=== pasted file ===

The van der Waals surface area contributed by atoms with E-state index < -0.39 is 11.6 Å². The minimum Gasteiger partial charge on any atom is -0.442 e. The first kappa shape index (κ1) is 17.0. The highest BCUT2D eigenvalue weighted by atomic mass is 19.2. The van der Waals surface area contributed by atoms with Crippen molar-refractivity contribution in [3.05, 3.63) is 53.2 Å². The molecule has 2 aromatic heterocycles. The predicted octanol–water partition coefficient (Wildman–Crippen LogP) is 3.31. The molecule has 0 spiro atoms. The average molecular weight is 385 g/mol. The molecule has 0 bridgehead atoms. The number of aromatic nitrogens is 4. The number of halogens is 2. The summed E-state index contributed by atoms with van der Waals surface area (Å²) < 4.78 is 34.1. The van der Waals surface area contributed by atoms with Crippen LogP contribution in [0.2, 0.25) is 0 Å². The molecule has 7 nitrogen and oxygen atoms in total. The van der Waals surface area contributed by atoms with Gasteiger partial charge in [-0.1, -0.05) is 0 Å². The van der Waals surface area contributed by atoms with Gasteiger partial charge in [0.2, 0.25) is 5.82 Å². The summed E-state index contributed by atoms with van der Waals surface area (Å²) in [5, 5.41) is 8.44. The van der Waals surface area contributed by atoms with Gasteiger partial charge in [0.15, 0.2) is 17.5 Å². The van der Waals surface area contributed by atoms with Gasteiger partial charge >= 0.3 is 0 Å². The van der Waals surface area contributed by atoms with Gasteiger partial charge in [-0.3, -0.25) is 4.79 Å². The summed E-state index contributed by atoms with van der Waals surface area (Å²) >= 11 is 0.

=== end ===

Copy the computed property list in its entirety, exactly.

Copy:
The van der Waals surface area contributed by atoms with E-state index < -0.39 is 11.6 Å². The minimum Gasteiger partial charge on any atom is -0.442 e. The first kappa shape index (κ1) is 17.0. The highest BCUT2D eigenvalue weighted by atomic mass is 19.2. The van der Waals surface area contributed by atoms with Crippen molar-refractivity contribution in [3.05, 3.63) is 53.2 Å². The molecule has 2 aromatic heterocycles. The predicted octanol–water partition coefficient (Wildman–Crippen LogP) is 3.31. The molecule has 0 spiro atoms. The average molecular weight is 385 g/mol. The molecule has 0 bridgehead atoms. The number of aromatic nitrogens is 4. The number of halogens is 2. The summed E-state index contributed by atoms with van der Waals surface area (Å²) < 4.78 is 34.1. The van der Waals surface area contributed by atoms with Crippen LogP contribution in [0.2, 0.25) is 0 Å². The molecule has 7 nitrogen and oxygen atoms in total. The van der Waals surface area contributed by atoms with Gasteiger partial charge in [-0.1, -0.05) is 0 Å². The van der Waals surface area contributed by atoms with Gasteiger partial charge in [0.2, 0.25) is 5.82 Å². The summed E-state index contributed by atoms with van der Waals surface area (Å²) in [5, 5.41) is 8.44. The van der Waals surface area contributed by atoms with Gasteiger partial charge in [0.15, 0.2) is 17.5 Å². The van der Waals surface area contributed by atoms with Gasteiger partial charge >= 0.3 is 0 Å². The van der Waals surface area contributed by atoms with Gasteiger partial charge in [-0.3, -0.25) is 4.79 Å². The summed E-state index contributed by atoms with van der Waals surface area (Å²) >= 11 is 0.